So last year we had the dreaded 06/06/06, and lo! No apocalyptic beasts appeared in the heavens. This year, it’s our lucky day: 07/07/07!
Seven is considered a “lucky number,” a prime of a magical, mysterious signficance. So where does the source of this luck derive? Why, from the Bible, of course! At least in part. From LiveScience, 07/07/07: Is This Your Lucky Day?
The number seven is considered lucky due to its frequent and favorable appearance in the Bible, say historians.
“As the number of the days of God’s first week, of the levels of heaven…of the numbers of angels and trumpets, etc., the number came in the last few centuries BCE to represent divine perfection,” said David Frankfurter, professor of religious studies and history at the University of New Hampshire. “Something organized seven-fold meant that it corresponded to God’s own arrangement.”
Although the number seven has significance in the Abrahamic religions, Frankfurter neglects to mention the Seven Hills of Rome and the Seven Wonders of the Ancient World. The Pythagoreans considered it a “perfect number.”
Frankfurter correctly notes that people grasp onto auspicious numbers in an attempt to exert control, albeit delusional, over the chaotic world:
“In our modern American society we have a tendency to look for magical ways to control the world or fate, so numerology is especially important for us,” Frankfurter said.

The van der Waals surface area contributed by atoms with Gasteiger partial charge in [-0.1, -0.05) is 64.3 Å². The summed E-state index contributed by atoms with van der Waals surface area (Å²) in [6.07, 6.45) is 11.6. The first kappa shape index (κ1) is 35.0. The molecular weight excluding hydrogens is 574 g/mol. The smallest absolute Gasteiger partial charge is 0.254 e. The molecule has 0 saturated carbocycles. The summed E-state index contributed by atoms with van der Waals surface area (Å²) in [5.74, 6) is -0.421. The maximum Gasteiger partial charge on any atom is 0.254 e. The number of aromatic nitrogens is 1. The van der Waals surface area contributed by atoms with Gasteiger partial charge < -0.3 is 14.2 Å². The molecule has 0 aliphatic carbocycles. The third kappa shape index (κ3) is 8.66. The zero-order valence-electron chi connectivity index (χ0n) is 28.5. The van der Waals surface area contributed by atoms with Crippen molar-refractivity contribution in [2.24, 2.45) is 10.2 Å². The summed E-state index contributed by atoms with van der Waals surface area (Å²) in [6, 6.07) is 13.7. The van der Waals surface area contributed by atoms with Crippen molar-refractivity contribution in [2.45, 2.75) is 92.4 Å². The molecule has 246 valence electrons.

Sigh…But this is the nation in which a given percentage of the citizenry believes that the sun orbits the earth.
Numerology is on par with astrology: nothing more than magical thinking.
Other auspicious numbers derived from the Bible are four (archangels, gospels), five (books of Moses) and twelve (zodiac; the tribes of Israel). Lucky numbers vary from culture to culture. Four and eight are considered lucky in Chinese culture, but seven is a number of ill omen.
Fortunately, all this numerological mumbo jumbo can be washed away with such books as The Number Sense: How the Mind Creates Mathematics by Stanislas Dehaene. I’m about a third of the way through the book, but have jumped around in the chapters.
Dehaene is a mathematician turned cognitive neuropsychologist, and as such, he offers a fascinating perspective on how the human brain processes mathematics. Like many other animals, we have a “number sense” hardwired into our brains. Comparison of quantities is a capability that crosses many species, and is an evolutionary adaptation which ties into avoiding predation, looking for food, and selecting the best mates. Higher order and more exacting math is a human construct. Our math has been evolved by our brains and for our brains.
Dehaene notes that there is nothing “magical” about the number 7. It is a cultural construct, and not something inherently associated with neurocognition.
Stay tuned for a more thorough review in the future. There are four books on my docket at the moment so it takes me forever to finish one with my scattershot approach to my reading material.
This entry gives a nod to my long-suffering scientist-hero, a fairly rational fellow, who would likely be the first to note that seven is just a number albeit a meaningful quantity in his case.